Contract terms define the rights and duties of the parties who are bound to them. In consumer contracts, sellers and suppliers possess a considerable advantage by defining the terms in advance that are not individually negotiated. Standard term contracts, however, facilitate commercial transactions and if abuses can be prevented, it can also work to the advantage of consumers.
The Unfair Contract Terms Directive therefore introduces a notion of "good faith" in order to prevent significant imbalances in the rights and obligations of consumers on the one hand and sellers and suppliers on the other hand. This general requirement is supplemented by a list of examples of terms that may be regarded as unfair.
Terms that are found unfair under the Directive are not binding for consumers. The Directive also requires contract terms to be drafted in plain and intelligible language and states that ambiguities will be interpreted in favour of consumers.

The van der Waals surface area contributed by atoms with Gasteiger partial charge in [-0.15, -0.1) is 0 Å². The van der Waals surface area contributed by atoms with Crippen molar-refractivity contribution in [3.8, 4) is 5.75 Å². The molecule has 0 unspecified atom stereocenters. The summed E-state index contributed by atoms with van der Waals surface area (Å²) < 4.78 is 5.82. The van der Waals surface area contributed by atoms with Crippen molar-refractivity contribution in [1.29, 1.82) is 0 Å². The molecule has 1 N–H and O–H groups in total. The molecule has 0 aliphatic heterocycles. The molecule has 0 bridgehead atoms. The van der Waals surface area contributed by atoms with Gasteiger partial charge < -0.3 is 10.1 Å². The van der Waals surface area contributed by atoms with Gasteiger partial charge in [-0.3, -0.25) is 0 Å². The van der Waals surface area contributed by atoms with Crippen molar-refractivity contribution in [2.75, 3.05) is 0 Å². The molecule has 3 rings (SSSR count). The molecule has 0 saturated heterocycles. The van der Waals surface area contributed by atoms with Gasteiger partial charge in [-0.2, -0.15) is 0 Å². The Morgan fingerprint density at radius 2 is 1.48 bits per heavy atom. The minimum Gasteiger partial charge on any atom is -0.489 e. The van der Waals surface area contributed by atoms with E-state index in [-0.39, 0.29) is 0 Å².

Member States must make sure that effective means exist under national law to enforce these rights and that such terms are no longer used by businesses. All Member States were required to implement the Directive into their national law by 31 December 1994.
Council Directive 93/13/EEC of 5 April 1993 on Unfair Terms in Consumer Contracts
Report from the Commission on the implementation of Council Directive 93/13/EEC of 5 April 1993 on unfair terms in consumer contracts, 27 April 2000 (+/-350KB)